In what is an amazing business story, the Midlands maker of some of the finest sports cars, Westfield  has also become the UK’s leading manufacturer of electric autonomous vehicles

If you’re into your cars, the name Westfield will need no introduction. The company based in Kingswinford has been making specialist sports cars since 1982 – either as complete vehicles or ‘kits’ that buyers can build up themselves.

What will come as a surprise to most is that Westfield is also the UK’s leading provider of autonomous vehicles – cars, or rather PODs – that drive themselves. Looking at the company’s high performance, traditional sports cars and then its rounded, sci-fi-looking PODs, it’s hard to conceive that they are part of the same business. But thanks to the company’s vision of catering for the traditional driving enthusiast while developing into cutting edge transport solutions for now and the future, Westfield Technology Group is proving hugely successful.


What’s more, the success is truly home-grown, with 86 per cent of the supply chain located in the Midlands, rising to 99 per cent in the UK. “Being clearly British, and especially from the heart of the traditional motor manufacturing region that is the Midlands, is extremely important to us,” said CEO Julian Turner. “As we have grown and developed, we have worked extremely hard to bring all the people with us from the car side of the business. So they have grown and developed with us.”

The POD was first developed eight years ago in conjunction with Heathrow Airport and has completed more than five million kilometres in the live commercial environment serving Heathrow Airport Terminal 5 POD Parking. PODs have featured on national TV news when trials were successfully run on a 3.4km route around London’s Greenwich Peninsular using advanced sensors and state-of-the-art autonomy software to detect and avoid obstacles as they picked up and dropped off passengers at designated stops.


PODs are also in use in Birmingham, Manchester, the Lake District National Park, West of England University and across the world in Australia, Germany, Canada, South Korea and Dubai. There are also plans to run vehicles in China and Taiwan. The rate of growth meant that last year the company split its business under the Westfield Technology Group umbrella into Westfield Sportscars Limited and Westfield Autonomous Vehicles. “Both are doing very well,” said Julian, revealing a 35 per cent increase in Westfield car sales so far this year – bucking the general decline across the motor industry.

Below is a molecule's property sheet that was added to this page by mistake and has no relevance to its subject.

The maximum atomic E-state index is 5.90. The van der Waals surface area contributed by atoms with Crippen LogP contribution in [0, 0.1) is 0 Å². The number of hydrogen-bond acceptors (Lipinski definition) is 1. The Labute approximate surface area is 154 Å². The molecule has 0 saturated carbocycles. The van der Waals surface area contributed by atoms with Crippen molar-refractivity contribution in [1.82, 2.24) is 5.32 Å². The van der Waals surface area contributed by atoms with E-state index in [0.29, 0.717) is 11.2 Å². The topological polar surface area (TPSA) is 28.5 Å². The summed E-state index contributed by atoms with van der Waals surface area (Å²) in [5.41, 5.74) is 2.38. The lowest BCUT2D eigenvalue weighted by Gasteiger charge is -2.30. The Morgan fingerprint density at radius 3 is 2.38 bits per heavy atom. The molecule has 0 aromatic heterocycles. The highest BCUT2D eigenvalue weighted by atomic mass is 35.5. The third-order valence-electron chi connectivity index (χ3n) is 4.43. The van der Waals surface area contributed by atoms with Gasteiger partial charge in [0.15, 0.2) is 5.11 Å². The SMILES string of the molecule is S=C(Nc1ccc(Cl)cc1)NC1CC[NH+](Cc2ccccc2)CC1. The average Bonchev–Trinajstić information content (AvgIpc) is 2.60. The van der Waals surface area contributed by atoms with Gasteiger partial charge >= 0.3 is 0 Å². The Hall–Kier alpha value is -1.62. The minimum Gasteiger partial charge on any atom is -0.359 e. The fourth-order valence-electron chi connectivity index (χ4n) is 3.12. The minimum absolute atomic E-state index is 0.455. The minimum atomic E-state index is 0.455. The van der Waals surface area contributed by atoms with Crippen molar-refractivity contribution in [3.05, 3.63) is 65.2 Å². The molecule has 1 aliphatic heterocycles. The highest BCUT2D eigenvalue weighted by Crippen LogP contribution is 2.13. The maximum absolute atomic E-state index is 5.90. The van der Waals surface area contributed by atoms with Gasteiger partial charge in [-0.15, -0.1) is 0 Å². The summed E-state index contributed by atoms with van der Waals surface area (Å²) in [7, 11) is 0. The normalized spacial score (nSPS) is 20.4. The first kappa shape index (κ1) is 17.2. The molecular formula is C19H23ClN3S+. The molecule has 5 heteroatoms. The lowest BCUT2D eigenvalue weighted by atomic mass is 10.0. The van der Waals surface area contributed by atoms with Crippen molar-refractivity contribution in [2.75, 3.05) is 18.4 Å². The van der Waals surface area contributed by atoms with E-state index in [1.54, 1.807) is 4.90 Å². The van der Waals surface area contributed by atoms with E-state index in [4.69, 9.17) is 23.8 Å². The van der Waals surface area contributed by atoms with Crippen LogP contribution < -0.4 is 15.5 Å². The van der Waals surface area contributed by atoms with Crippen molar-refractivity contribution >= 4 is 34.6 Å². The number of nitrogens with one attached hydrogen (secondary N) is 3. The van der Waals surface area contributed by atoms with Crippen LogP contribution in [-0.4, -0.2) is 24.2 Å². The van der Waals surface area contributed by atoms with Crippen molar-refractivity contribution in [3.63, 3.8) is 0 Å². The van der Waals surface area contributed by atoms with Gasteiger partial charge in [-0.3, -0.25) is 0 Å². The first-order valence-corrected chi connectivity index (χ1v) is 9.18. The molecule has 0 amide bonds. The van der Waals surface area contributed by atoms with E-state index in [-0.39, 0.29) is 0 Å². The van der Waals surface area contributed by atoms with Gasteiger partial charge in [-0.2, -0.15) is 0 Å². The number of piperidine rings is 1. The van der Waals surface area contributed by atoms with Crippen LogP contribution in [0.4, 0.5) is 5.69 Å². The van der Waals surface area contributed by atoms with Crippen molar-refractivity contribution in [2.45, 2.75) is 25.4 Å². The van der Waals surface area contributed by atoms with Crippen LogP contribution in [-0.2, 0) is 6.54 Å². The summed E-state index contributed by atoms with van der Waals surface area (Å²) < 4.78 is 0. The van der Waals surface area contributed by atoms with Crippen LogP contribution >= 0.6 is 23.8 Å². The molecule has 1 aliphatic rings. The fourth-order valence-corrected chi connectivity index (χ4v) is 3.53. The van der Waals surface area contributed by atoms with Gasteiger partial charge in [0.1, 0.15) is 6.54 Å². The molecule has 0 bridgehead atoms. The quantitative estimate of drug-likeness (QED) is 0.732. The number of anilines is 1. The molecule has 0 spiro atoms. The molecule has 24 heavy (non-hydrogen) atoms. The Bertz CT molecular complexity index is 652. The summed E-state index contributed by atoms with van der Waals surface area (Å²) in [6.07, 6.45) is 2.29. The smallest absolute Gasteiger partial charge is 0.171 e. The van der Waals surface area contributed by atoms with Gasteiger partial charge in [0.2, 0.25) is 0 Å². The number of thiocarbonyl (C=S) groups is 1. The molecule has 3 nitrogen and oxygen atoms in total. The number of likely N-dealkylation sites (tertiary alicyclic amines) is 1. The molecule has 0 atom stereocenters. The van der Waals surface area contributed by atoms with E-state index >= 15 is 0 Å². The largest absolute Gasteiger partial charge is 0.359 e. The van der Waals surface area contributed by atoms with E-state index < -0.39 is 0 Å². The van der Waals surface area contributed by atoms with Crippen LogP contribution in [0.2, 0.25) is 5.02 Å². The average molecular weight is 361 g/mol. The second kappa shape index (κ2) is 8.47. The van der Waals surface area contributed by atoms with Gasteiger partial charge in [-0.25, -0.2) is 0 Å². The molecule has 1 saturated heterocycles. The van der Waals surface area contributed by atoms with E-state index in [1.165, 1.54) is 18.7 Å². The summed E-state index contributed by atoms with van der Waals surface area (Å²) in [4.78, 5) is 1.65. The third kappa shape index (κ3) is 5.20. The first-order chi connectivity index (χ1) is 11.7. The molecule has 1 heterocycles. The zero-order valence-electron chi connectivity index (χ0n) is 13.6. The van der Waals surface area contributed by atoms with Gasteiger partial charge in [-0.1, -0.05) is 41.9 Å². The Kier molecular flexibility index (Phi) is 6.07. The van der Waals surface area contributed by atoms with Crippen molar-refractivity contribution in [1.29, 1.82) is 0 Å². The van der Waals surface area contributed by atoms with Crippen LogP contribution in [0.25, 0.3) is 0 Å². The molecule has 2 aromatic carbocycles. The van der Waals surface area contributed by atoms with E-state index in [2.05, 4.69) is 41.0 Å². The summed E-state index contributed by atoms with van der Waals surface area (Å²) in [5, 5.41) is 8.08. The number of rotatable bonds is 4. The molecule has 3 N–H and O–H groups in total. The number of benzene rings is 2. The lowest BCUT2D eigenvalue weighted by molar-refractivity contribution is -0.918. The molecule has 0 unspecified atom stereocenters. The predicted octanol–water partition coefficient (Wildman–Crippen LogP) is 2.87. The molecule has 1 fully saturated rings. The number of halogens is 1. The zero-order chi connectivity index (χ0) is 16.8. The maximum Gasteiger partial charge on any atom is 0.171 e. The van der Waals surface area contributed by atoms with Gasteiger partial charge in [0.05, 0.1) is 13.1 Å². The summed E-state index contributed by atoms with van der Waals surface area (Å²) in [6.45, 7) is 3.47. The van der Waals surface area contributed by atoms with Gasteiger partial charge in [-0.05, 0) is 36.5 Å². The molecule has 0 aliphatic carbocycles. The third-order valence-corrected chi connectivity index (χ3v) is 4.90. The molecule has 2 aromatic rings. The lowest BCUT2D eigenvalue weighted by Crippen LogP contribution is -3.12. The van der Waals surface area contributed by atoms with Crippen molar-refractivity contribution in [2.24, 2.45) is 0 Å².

Westfield’s performance saw Julian named West Midlands Director of the Year 2019 by the Institute of Directors. The IoD praised the company’s modern development, aided by its ‘acceleration towards electrification and autonomous technology’. The Institute added: “A genuine disruptor, Julian has taken a traditional manufacturing business and shown real entrepreneurship by transforming a kit car producer into the UK’s leading POD manufacturer, directly targeting clients from across the globe.”


Westfield is continuing to push the technology boundaries with the likes of its Project Synergy which aims to accelerate the deployment of ‘platooning’ technology – two or more PODs following each other in controlled formation – for road transport in the UK. Platooning has the potential to increase the efficiency of road use and improve safety and the environmental performance of vehicles.

Since 2015, Westfield has been researching the application of graphene supercapacitors in vehicle tests to enable faster charging while also extending battery life. The work has been conducted with Zapgo Ltd (Zap&Go), Heathrow Enterprises, Hyperdrive Innovation, Potenza Technology and the University of Warwick. Westfield is also currently collaborating with companies and universities in the UK, US and China on the use of metallic Microlattice – an ultra strong and light synthetic metallic material developed by Boeing – in its future vehicles.

“The state of the market and the general climate is to be more sustainable,” said Julian. “This is reflected in the work we are doing in our business. We are developing new software, control systems, the use of new materials and new battery systems. We are working on a new rotary hybrid engine for our sports cars, as well as pure electric power.”


It’s all a far cry from the day in spring of 1982 when historic grand prix competitor and engineer, Chris Smith decided to design and build a replica of one of his all-time favourite race cars, the 1956 Lotus XI Le Mans car.

Such was the accuracy and beauty of the car he produced in his home garage at Westfield House, Armitage he was inundated with requests from enthusiasts wanting one for themselves. By the following Easter, the company Westfield Sportscars had been created. Demand for the new Westfield XI replica kit meant bigger premises and staff were required and the fledgling sports car company was under way.

With changing times have come new challenges for Westfield, but thanks to brilliant invention and business skills, the company has managed to sustain and grow its traditional business while developing exciting new transport propositions that will ultimately impact all our lives and the environment for the better.